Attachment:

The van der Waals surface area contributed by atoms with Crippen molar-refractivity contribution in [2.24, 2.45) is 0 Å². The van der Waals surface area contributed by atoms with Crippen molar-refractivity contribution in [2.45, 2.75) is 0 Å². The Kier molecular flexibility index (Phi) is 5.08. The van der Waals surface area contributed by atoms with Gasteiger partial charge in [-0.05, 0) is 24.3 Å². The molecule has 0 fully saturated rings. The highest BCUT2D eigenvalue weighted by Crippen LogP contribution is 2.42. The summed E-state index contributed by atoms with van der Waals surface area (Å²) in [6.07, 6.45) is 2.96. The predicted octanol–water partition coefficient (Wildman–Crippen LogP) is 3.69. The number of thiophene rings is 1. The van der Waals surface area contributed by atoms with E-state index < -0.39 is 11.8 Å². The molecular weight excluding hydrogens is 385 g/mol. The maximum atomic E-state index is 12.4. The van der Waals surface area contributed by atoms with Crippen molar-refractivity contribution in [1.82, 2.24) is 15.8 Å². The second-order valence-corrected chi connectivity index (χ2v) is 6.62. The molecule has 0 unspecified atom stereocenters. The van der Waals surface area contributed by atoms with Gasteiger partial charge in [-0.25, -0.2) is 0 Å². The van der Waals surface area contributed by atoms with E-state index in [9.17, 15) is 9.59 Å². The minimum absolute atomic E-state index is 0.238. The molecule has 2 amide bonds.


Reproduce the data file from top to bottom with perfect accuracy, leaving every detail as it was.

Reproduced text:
The van der Waals surface area contributed by atoms with Crippen molar-refractivity contribution in [2.24, 2.45) is 0 Å². The van der Waals surface area contributed by atoms with Crippen molar-refractivity contribution in [2.45, 2.75) is 0 Å². The Kier molecular flexibility index (Phi) is 5.08. The van der Waals surface area contributed by atoms with Gasteiger partial charge in [-0.05, 0) is 24.3 Å². The molecule has 0 fully saturated rings. The highest BCUT2D eigenvalue weighted by Crippen LogP contribution is 2.42. The summed E-state index contributed by atoms with van der Waals surface area (Å²) in [6.07, 6.45) is 2.96. The predicted octanol–water partition coefficient (Wildman–Crippen LogP) is 3.69. The number of thiophene rings is 1. The van der Waals surface area contributed by atoms with E-state index < -0.39 is 11.8 Å². The molecular weight excluding hydrogens is 385 g/mol. The maximum atomic E-state index is 12.4. The van der Waals surface area contributed by atoms with Crippen molar-refractivity contribution in [1.82, 2.24) is 15.8 Å². The second-order valence-corrected chi connectivity index (χ2v) is 6.62. The molecule has 0 unspecified atom stereocenters. The van der Waals surface area contributed by atoms with Gasteiger partial charge in [-0.25, -0.2) is 0 Å². The van der Waals surface area contributed by atoms with E-state index in [9.17, 15) is 9.59 Å². The minimum absolute atomic E-state index is 0.238. The molecule has 2 amide bonds.